You might have certain misconceptions concerning sensorineural hearing loss. Alright, perhaps not everything is false. But we put to rest at least one false belief. We’re accustomed to thinking about conductive hearing loss developing all of a sudden and sensorineural hearing loss creeping up on you as time passes. Actually, sudden sensorineural hearing loss often goes undiagnosed.
Is Sensorineural Hearing Loss Usually Slow-moving?
When we discuss sensorineural hearing loss or conductive hearing loss, you may feel a little disoriented – and we don’t hold it against you (the terms can be quite dizzying). So, the main point can be broken down in this way:
- Sensorineural hearing loss: This kind of hearing loss is normally caused by damage to the nerves or stereocilia in the inner ear. Your thinking of sensorineural hearing loss when your considering hearing loss caused by loud noise. In most cases, sensorineural hearing loss is essentially irreversible, though there are treatments that can keep your hearing loss from further degeneration.
- Conductive hearing loss: When the outer ear becomes blocked it can cause this form of hearing loss. This might include anything from allergy-driven inflammation to earwax. Conductive hearing loss is normally treatable (and managing the underlying issue will generally bring about the restoration of your hearing).
It’s normal for sensorineural hearing loss to happen slowly over a period of time while conductive hearing loss takes place somewhat suddenly. But that isn’t always the situation. Unexpected sensorineural hearing loss (or SSNHL) is relatively uncommon, but it does happen. And SSNHL can be particularly damaging when it’s not treated correctly because everyone thinks it’s a strange case of conductive hearing loss.
Why is SSNHL Misdiagnosed?
To understand why SSNHL is misdiagnosed fairly frequently, it might be helpful to take a look at a hypothetical interaction. Let’s imagine that Steven, a busy project manager in his early forties, woke up one day and couldn’t hear anything in his right ear. The traffic outside seemed a little quieter. So, too, did his crying kitten and chattering grade-schoolers. So, Steven smartly scheduled an appointment for an ear exam. Needless to say, Steven was in a rush. He was recovering from a cold and he had lots of work to get caught up on. Maybe he wasn’t sure to mention that recent illness during his appointment. Of course, he was thinking about getting back to work and probably forgot to mention some other significant information. So after being prescribed with antibiotics, he was told to come back if his symptoms didn’t clear up. Sudden onset of sensorineural hearing loss is fairly rare (something like 6 in 5000 according to the National Institutes of Health). So, Steven would normally be just fine. But if Steven was really suffering with SSNHL, a misdiagnosis can have substantial repercussions.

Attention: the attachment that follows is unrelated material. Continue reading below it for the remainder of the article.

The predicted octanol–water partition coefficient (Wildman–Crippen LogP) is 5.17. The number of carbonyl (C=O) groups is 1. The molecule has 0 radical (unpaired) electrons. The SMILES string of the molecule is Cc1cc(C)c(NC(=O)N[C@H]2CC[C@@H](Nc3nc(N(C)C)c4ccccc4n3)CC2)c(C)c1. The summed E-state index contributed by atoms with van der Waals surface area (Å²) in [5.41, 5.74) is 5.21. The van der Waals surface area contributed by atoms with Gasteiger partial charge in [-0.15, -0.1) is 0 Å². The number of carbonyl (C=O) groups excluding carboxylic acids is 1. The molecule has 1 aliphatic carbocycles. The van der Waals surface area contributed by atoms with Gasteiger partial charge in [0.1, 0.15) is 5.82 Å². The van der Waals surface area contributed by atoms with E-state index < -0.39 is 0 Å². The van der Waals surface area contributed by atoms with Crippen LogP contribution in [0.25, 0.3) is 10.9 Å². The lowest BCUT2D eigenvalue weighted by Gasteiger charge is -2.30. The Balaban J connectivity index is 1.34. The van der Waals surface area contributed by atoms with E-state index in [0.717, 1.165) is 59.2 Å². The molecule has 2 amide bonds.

Sensorineural Hearing Loss: The All-important First 72 Hours
SSNH could be caused by a wide variety of conditions and situations. Including some of these:
- Problems with blood circulation.
- Some medications.
- A neurological condition.
- Head trauma of some kind or traumatic brain injury.
This list could go on and on. Whatever concerns you need to be watching for can be better recognized by your hearing specialist. But the point is that lots of of these hidden causes can be handled. And if they’re addressed before damage to the nerves or stereocilia becomes permanent, there’s a possibility that you can reduce your long term loss of hearing.
The Hum Test
If you’re experiencing a bout of sudden hearing loss, like Steven, there’s a short test you can perform to get a general concept of where the problem is coming from. And it’s fairly simple: just begin humming. Choose your favorite song and hum a few bars. What do you hear? If your loss of hearing is conductive, your humming should sound similar in both of ears. (Most of what you’re hearing when you hum, after all, is coming from inside your own head.) It’s worth mentioning to your hearing specialist if the humming is louder on one side because it may be sensorineural hearing loss. It’s possible that there could be misdiagnosis between sensorineural and conductive hearing loss. That can have some consequences for your overall hearing health, so it’s always a smart idea to mention the possibility with your hearing specialist when you go in for an exam.